Circumstances conspired to keep me from having my "big night out" last Friday, and so I remain sober. Sober as a judge. That could change this weekend, however. Stay tuned.

And does anyone know what the fuck that smell is? Go from the main Long Island Railroad terminal in Penn Station to the base of the stairs to the Uptown #1 train platform and tell me what the fuck that stench is, and why it won't go away. Are the Mole People still around?

Thursday, January 05, 2006


"We waitin' for cabs or cars here, guys?" I asked, standing in a driving rain, trying for all I was worth to get them all to go away. Hours of my life I'll never, ever get back.

"I gotta limo comin'," replied an older, bejeweled, charcoal-suited gentleman. "I'm a friend a' Christian's."

"So are half the people in here, dude," I said, cynically, uncertain of the purpose of this 4:30 AM declaration of friendship, typically incapable of resisting comment.

"Hey, can you do me a favor?"

"Come on, man. We been closed for half an hour. I'm not doin' any favors anymore."

"Listen," he said. "I'm a good friend of Christian's. We do a lotta business together, an' I was on 'iz list tonight. You could check."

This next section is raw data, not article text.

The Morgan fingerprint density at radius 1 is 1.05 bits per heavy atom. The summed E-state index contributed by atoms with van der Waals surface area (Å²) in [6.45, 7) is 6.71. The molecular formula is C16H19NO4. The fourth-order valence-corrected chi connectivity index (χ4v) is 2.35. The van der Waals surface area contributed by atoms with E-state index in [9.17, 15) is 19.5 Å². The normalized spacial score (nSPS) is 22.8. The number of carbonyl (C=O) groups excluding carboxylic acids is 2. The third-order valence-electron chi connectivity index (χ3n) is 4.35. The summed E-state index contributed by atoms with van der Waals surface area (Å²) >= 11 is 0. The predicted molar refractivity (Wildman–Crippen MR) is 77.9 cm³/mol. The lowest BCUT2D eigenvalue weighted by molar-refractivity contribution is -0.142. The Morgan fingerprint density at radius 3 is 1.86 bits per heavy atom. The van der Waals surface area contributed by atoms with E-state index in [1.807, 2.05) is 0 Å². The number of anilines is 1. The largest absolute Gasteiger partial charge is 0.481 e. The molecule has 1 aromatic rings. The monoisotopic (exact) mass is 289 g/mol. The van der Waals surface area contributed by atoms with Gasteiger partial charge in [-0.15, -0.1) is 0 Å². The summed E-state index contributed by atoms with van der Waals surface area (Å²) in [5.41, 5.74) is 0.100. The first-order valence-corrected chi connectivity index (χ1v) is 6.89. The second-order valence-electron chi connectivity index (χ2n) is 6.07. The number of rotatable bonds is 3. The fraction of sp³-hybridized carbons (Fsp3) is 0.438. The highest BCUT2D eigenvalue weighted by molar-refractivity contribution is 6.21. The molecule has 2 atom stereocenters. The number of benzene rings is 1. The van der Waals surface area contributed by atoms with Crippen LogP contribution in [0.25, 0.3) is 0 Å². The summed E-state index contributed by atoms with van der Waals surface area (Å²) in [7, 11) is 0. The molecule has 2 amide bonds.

"Whattaya want?"

"I just want me an' my wife and the other people in our group to stand in the lobby waitin', instead of out here gettin' soaked. My limo guy's gonna be here in a couple minutes."

"You realize," I said, angling for the payoff, "that we're trying to get everyone out of the club at this point, right?"

"Don' worry about it. You ain't gonna get in no trouble wit' Christian. We'll be outta here in five minutes, tops. I just don' wanna get wet."

"Fine. Stand over there by the coatcheck so you can see through the door." Nothing. Why the fuck do I ever bother?

Thirty seconds later:

"Yo, Rob!"

"What's up, Kevin?"

"Did you let that old guy back in? The guy over in the corner?"

"Yeah, why?"

"He just lit up a fuckin' cigar." In a strictly non-smoking area plastered with signs denoting it as such.

"Hey!" I shouted, quickly making my way over. "Guy! What the fuck are you lightin' a cigar in here? You tryin' t' get us all fired?"

"What's a' matter?"